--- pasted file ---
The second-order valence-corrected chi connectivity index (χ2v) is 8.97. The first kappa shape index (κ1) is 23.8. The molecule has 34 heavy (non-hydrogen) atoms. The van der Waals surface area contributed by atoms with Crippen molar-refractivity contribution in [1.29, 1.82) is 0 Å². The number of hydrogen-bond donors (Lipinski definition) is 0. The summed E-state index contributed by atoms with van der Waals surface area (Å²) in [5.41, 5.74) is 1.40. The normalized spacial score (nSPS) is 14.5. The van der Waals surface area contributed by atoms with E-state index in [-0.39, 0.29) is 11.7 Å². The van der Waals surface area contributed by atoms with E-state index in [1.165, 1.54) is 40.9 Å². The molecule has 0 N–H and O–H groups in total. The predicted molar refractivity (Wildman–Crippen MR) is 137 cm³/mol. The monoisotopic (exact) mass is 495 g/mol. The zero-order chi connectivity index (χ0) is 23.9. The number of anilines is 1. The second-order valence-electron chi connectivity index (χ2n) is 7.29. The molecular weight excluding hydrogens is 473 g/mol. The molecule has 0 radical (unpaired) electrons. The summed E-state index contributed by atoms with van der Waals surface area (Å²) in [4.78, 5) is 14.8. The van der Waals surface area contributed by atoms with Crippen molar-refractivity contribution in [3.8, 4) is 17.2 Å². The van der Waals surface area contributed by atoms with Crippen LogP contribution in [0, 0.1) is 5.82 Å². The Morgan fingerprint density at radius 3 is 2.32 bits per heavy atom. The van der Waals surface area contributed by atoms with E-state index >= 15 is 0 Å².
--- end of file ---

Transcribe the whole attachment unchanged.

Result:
The second-order valence-corrected chi connectivity index (χ2v) is 8.97. The first kappa shape index (κ1) is 23.8. The molecule has 34 heavy (non-hydrogen) atoms. The van der Waals surface area contributed by atoms with Crippen molar-refractivity contribution in [1.29, 1.82) is 0 Å². The number of hydrogen-bond donors (Lipinski definition) is 0. The summed E-state index contributed by atoms with van der Waals surface area (Å²) in [5.41, 5.74) is 1.40. The normalized spacial score (nSPS) is 14.5. The van der Waals surface area contributed by atoms with E-state index in [-0.39, 0.29) is 11.7 Å². The van der Waals surface area contributed by atoms with E-state index in [1.165, 1.54) is 40.9 Å². The molecule has 0 N–H and O–H groups in total. The predicted molar refractivity (Wildman–Crippen MR) is 137 cm³/mol. The monoisotopic (exact) mass is 495 g/mol. The zero-order chi connectivity index (χ0) is 23.9. The number of anilines is 1. The second-order valence-electron chi connectivity index (χ2n) is 7.29. The molecular weight excluding hydrogens is 473 g/mol. The molecule has 0 radical (unpaired) electrons. The summed E-state index contributed by atoms with van der Waals surface area (Å²) in [4.78, 5) is 14.8. The van der Waals surface area contributed by atoms with Crippen molar-refractivity contribution in [3.8, 4) is 17.2 Å². The van der Waals surface area contributed by atoms with Crippen LogP contribution in [0, 0.1) is 5.82 Å². The Morgan fingerprint density at radius 3 is 2.32 bits per heavy atom. The van der Waals surface area contributed by atoms with E-state index >= 15 is 0 Å².